The Minority Report of the House Permanent Select Committee on Intelligence just came out, and it contains a copy of an email sent by Donald J. Trump Jr. that doesn’t look so good for the First Son of the United States (FSOTUS). Specifically, the email suggests that Don Jr. probably committed a crime — a violation of Computer Fraud and Abuse Act; such a violation is at least a misdemeanor, and may amount to a felony depending on the specific underlying facts.
On September 21, 2o16, Donald Trump Jr. emailed Kellyanne Conway, Steve Bannon, Jared Kushner, and several other senior campaign officials:
Guys I got a weird Twitter DM from [W]ikileaks. See below. I tried the password and it works and the about section they reference contains the next pic in terms of who is behind it. Not sure if this is anything but it seems like it’s really wikileaks asking me as I follow them and it is a DM. Do you know the people mentioned and what the conspiracy they are looking for could be? These are just screen shots but it’s a bully [sic] built out page claiming to be a PAC let me know your thoughts and if we want to look into it.
The messages exchanged between Trump Jr. and WikiLeaks relate to login information to putintrump.org, an anti-Trump website which was poised to launch. WikiLeaks described the account as operated by a PAC that is “a recycled pro-Iraq war PAC;” that PAC purported to have guessed the password, which was “putintrump.”
Okay, so none of that sounds particularly shocking at first blush. We already knew Trump Jr. was communicating directly with WikiLeaks, and absent some kind of conspiracy (which has not been suggested), there was no reason to believe efforts to hack into the PAC’s accounts, however successful, were attributable to Don Jr..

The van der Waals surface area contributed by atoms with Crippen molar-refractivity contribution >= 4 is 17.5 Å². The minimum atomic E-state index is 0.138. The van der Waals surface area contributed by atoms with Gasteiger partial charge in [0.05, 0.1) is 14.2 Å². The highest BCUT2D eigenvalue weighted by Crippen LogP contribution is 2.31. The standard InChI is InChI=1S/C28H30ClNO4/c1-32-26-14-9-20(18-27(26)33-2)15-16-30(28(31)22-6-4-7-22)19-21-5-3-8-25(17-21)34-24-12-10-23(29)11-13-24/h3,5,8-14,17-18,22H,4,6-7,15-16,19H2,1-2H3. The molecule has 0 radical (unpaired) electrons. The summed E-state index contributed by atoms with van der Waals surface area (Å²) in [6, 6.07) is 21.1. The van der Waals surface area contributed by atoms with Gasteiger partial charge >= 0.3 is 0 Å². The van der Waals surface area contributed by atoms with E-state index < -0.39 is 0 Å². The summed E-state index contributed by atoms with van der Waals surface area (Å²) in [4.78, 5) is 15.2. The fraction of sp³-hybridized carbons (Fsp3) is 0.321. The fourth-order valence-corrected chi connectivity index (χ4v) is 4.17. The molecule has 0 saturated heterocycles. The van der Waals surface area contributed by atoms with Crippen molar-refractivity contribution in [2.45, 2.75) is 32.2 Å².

That’s why Don’s email is a game-changer. What’s new is that this email is evidence (or perhaps more accurately, an admission) that Don violated U.S.C. § 1030(a)(2(c)). The statute prohibits:
So let’s see. First, we have “intentionally accessing a computer” – kind of a slam-dunk. Trump Jr.’s email says, “I tried the password and it works.” That seems about as clear as it could get. He intentionally accessed a computer. Any other interpretation would defy basic logic.
Next, there’s the “without authorization or exceed[ing] authorized access” part. Most of us picture cyber-hacking to be complex crimes only committed by those possessing elite levels of technical savvy. Not true, though. Simply guessing someone’s password can be just as illegal as far more complex cyber-invasion. As cybercrime expert and law professor Orin S. Kerr explained in his textbook, Computer Crime Law:
Guessing a password is something like picking a physical lock, and using a stolen password is something like making a copy of the key and using it without the owner’s permission. Indeed, bypassing password gates using stolen or guessed passwords is a common way to ‘hack’ into a computer.
And, as Kerr said in his own analysis on the subject, Trump Jr.’s email “sounds a lot like an admission that he committed a federal crime, and in particular a violation of 18 U.S.C. § 1030(a)(2)(c).”